For decades, cars have dominated the streets, relegating pedestrians and cyclists to the fringes. But in recent years, more and more people have become fed up with traffic and the struggle to pay for a car. Cities are increasing investing in transit, cycling, and pedestrian infrastructure. But no attempt to meet these challenges has been more visible than electric scooters.
Nearly two years ago, dockless e-scooters started appearing on the sidewalks of major cities across the United States, eventually fanning out to Europe, Asia, Australia, and beyond. In most American cities, the companies didn’t bother getting permits or checking their services would be legal; they just dropped off their scooters, provoking what some journalists dubbed the “scooter wars.”
Cities scrambled to update regulations and implement permitting programs, as residents complained about scooters blocking sidewalks (a major issue for accessibility of wheelchair users, people of limited mobility of all kinds, and pedestrians attempting to use sidewalks), users hitting them as they walked, and the scooters themselves being unreliable and causing injury. Scooters have accelerated a conversation about the future of the streets. But their imposition on public space has been troubling. And as more details come out about the economics of scooter companies, it’s clear they will eventually have to become a public service if they are to survive at all — a shift that will grant cities more control over them.
It’s not just scooters; tech companies have become very interested in all forms of transportation. In cities everywhere, Uber and its ride-hailing peers have made congestion worse, increased vehicle travel, and declared war on transit. Uber’s eventual solution is to start offering flying cars for people to escape the problem it helped reach a breaking point, while Elon Musk wants to send cars underground in a system of tunnels, because any future that doesn’t involve everyone in a personal vehicle is simply beyond the realm of possibility for the world’s biggest genius.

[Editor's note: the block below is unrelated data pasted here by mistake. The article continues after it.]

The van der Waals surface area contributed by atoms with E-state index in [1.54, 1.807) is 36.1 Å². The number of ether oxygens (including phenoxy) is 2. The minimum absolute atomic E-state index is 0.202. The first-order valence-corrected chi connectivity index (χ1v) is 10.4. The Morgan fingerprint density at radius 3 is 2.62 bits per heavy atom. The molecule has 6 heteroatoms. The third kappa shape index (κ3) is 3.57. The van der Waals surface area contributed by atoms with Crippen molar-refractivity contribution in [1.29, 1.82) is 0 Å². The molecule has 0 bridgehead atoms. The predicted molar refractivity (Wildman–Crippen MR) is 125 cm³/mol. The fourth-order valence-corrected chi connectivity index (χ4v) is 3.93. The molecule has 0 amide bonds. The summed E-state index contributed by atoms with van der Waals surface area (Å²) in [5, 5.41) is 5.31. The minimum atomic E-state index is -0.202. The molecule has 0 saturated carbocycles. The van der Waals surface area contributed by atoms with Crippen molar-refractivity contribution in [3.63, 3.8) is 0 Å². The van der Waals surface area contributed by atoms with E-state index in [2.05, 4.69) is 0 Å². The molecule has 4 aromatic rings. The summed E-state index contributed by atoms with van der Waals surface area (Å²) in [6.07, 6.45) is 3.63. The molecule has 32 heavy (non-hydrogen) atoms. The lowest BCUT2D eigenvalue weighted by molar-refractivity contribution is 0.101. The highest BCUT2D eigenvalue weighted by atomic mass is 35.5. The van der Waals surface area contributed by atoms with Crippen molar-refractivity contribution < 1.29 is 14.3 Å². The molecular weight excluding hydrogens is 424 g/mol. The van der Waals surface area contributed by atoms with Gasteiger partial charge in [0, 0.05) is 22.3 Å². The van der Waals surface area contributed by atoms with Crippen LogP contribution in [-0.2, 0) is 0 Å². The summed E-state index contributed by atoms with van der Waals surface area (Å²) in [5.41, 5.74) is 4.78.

These visions of the future are constrained by the elite position of the people making them. Transport consultant Jarrett Walker has called tech’s inability to accept that the spatial constraints of cities cannot be solved by technology an example of “elite projection,” failing to recognize that what works best for them might not work if it’s used by everyone. (Elon Musk responded by calling him an idiot.) But this isn’t the first time that people pushing the transport narrative have been unable to recognize their biases.
In a prescient 1973 essay, social philosopher André Gorz described the automobile as a luxury product whose promise of speed did not work when everyone had one: “Having promised everyone they would be able to go faster, the automobile industry ends up with the unrelentingly predictable result that everyone has to go as slowly as the very slowest, at a speed determined by the simple laws of fluid dynamics.” Despite decades of building new roads and widening highways, the problem of congestion cannot be solved because every attempt simply attracts more and more cars.
Mass automobility, Gorz wrote, is “an absolute triumph of bourgeois ideology,” because it “supports in everyone the illusion that each individual can seek his or her own benefit at the expense of everyone else.” After destroying the alternatives and killing the city to make room for cars, people were left with no alternative. But after several decades of that status quo, the tide is turning against automobility.